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Unlike his late father, Jonathan Gillman learned to play piano at a late age, but was able to turn that shared, unspoken language into a way to connect with his dad during the late stages of Alzheimer’s disease. Gillman has now put words behind those moments into his new book of poetry, My Father, Humming.

Unlike his late father, Jonathan Gillman learned to play piano at a late age, but was able to turn that shared, unspoken language into a way to connect with his dad during the late stages of Alzheimer’s disease. Gillman has now put words behind those moments into his new book of poetry, My Father, Humming. (Photo by Rita Christopher/Valley Courier | Buy This Photo )

Jonathan Gillman: Letting the Poems Tell the Story

Published Feb 13, 2013 • Last Updated 04:28 pm, February 12, 2013

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Gillman Chronicles a Son's Response to Decline and Loss

People have made movies about Alzheimer's disease, written novels about it, and discussed treatment in medical journals. Now Jonathan Gillman has told the story of his father's descent into Alzheimer's in poetry in his new book, My Father, Humming. The book is poetry, but it reads like a narrative, enfolding the reader in the story as Gillman chronicles his father's illness and its inevitable end.
Gillman will give a reading from his work at the Gallery of Cummings & Good in Chester on Friday, Feb. 15 at 7 p.m. Graphic artist Peter Good designed the cover for the volume of poetry. There is an accompanying CD, on which Gillman reads 43 of the 50 poems in the book.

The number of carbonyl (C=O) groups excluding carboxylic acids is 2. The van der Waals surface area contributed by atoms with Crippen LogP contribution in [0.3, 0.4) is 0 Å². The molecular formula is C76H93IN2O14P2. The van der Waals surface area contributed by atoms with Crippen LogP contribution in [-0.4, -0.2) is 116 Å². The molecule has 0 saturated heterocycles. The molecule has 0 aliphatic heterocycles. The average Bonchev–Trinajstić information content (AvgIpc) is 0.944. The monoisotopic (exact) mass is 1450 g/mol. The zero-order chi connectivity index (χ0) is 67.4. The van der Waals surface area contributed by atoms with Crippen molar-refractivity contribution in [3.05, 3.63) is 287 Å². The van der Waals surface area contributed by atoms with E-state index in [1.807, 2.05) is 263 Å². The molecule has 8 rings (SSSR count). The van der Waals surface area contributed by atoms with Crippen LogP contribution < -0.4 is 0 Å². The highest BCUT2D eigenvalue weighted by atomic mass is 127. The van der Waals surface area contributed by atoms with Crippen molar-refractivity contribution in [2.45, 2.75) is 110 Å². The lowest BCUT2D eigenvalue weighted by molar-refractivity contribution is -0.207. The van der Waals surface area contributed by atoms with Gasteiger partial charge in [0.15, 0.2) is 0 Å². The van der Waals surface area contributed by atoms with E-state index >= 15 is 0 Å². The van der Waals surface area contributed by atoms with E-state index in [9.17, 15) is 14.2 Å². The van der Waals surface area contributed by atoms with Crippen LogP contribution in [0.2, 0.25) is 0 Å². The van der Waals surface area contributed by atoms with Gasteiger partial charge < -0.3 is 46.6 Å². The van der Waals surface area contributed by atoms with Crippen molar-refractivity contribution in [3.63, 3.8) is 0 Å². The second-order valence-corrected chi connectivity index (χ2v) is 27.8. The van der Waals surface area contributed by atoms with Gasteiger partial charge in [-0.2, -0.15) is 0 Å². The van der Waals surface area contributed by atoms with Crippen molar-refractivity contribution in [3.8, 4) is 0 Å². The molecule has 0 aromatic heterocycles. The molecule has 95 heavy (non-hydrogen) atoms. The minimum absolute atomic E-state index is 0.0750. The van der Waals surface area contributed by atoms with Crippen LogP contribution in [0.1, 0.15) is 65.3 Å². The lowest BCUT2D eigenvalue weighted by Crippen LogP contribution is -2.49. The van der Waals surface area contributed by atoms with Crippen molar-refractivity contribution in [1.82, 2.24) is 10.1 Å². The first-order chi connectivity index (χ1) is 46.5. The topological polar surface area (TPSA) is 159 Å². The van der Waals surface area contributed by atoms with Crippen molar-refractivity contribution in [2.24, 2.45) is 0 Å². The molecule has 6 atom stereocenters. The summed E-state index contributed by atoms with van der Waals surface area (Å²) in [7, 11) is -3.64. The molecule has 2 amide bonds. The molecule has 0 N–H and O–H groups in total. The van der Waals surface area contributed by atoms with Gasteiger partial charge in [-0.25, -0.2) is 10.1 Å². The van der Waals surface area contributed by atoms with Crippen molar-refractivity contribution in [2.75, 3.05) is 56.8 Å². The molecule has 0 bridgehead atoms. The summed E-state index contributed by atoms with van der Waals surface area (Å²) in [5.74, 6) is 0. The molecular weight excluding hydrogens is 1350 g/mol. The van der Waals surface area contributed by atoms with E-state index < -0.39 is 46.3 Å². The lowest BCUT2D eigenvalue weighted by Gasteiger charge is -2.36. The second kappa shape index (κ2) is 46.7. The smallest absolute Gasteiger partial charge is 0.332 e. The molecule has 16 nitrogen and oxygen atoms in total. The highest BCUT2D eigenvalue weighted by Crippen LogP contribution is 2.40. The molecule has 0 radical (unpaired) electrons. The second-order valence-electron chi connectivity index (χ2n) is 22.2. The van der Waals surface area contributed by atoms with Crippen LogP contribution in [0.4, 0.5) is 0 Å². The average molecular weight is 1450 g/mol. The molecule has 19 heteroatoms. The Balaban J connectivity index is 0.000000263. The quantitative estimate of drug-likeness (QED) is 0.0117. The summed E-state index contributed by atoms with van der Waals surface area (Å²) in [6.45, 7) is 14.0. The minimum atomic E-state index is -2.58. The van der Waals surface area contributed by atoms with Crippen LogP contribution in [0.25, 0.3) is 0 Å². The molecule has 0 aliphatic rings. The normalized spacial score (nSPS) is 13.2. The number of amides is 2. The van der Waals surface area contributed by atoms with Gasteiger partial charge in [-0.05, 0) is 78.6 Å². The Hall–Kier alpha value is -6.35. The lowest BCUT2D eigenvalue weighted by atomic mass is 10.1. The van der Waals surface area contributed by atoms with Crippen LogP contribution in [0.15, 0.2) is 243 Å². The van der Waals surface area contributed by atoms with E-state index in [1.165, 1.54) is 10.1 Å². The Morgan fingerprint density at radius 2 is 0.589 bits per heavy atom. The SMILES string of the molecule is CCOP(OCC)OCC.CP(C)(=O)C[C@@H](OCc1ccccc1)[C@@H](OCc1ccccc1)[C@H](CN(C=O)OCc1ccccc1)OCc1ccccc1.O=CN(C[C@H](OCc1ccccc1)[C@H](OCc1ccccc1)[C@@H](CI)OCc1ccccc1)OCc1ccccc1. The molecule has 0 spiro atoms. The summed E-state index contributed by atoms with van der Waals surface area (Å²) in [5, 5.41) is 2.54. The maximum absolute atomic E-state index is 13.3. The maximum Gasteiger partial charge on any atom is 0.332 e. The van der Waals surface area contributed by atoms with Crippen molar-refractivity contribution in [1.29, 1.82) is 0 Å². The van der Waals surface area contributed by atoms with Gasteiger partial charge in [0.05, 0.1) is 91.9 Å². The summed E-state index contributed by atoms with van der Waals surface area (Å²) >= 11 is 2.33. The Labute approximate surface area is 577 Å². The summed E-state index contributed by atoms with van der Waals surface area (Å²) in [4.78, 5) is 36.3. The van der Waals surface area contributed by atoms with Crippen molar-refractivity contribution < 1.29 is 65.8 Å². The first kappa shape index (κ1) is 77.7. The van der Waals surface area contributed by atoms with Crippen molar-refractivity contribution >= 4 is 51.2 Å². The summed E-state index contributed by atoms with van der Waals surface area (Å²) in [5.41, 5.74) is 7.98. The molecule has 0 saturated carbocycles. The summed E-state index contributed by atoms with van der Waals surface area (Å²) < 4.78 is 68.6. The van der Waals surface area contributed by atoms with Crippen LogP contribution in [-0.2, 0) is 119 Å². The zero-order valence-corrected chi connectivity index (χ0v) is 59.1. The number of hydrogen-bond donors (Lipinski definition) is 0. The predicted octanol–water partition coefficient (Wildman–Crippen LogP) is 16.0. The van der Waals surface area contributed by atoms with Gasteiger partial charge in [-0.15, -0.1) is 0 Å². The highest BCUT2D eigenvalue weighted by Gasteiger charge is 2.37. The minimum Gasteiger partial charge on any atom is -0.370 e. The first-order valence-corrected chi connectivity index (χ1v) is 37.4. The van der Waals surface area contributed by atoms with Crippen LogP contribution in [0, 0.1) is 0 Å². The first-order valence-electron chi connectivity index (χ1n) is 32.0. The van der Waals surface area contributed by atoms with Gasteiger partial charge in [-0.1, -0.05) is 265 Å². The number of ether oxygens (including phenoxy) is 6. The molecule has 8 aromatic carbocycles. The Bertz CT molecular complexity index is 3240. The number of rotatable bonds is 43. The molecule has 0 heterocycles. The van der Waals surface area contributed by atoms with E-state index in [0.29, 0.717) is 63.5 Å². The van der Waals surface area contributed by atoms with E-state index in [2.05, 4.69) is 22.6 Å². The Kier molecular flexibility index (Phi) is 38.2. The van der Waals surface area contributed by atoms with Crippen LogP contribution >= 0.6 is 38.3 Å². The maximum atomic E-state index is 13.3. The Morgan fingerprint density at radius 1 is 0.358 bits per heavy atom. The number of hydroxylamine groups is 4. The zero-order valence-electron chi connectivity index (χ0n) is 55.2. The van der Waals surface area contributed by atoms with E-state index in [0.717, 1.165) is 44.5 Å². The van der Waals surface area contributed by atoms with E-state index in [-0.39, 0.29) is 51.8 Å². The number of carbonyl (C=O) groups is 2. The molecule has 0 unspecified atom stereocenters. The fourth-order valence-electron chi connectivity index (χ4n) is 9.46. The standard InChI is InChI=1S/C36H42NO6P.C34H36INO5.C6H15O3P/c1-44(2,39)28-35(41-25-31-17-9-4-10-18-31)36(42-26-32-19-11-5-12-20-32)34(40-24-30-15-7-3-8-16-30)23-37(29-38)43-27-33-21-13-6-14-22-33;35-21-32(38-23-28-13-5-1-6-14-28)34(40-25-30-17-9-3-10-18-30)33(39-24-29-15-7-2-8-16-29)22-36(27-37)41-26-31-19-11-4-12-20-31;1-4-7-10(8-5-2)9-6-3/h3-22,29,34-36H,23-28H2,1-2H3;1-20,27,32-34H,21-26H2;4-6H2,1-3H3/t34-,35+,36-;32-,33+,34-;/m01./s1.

Gillman's father, Leonard, who died in 2009, was a noted mathematician, a winner of a Guggenheim Fellowship, and a professor at the universities of Rochester and Texas. But Leonard Gillman was something else: a classically trained pianist, who had won a fellowship to the Julliard School of Music before he turned his attention to mathematics. He continued to give concerts throughout his life, sometimes at meetings of mathematical organizations to which he belonged.
As his father fell into the later stages of Alzheimer's, music became a way for Jonathan Gillman to attempt to reach the man he once knew.
"Music is a theme through much of the book-a thread that ties everything together," he says.
The title of the book, as well as one of its poems, grew from a visit Gillman paid to his ailing father. Unlike his father, Gillman had not learned piano as a child but had taken it up as an adult. He played the great composers, but in his own fashion.
"I played the same notes [Bach and Beethoven] I heard as a child, but I make very different music. I play them much more slowly, at a different tempo than they are supposed to be played," he noted.
By this time, his father could no longer speak, but he nonetheless expressed his displeasure at his son's interpretations by beginning to choke.
"Not some feeble choking, but the 'This is it, I am going to die variety.' My first thought was to stop and go help him, but the nurse was there and there was nothing else to do so I kept playing and he kept choking. I heard the rattle in his throat," Gillman recalls.
But then something else happened. The choking stopped and Gillman heard another kind of noise, softly at first.
"He was humming along with me and he kept humming and I kept playing-the two of us making music together-until the end of the piece," he says. The moment, Gillman recalls, was one of deep, unspoken, connection between him and his father.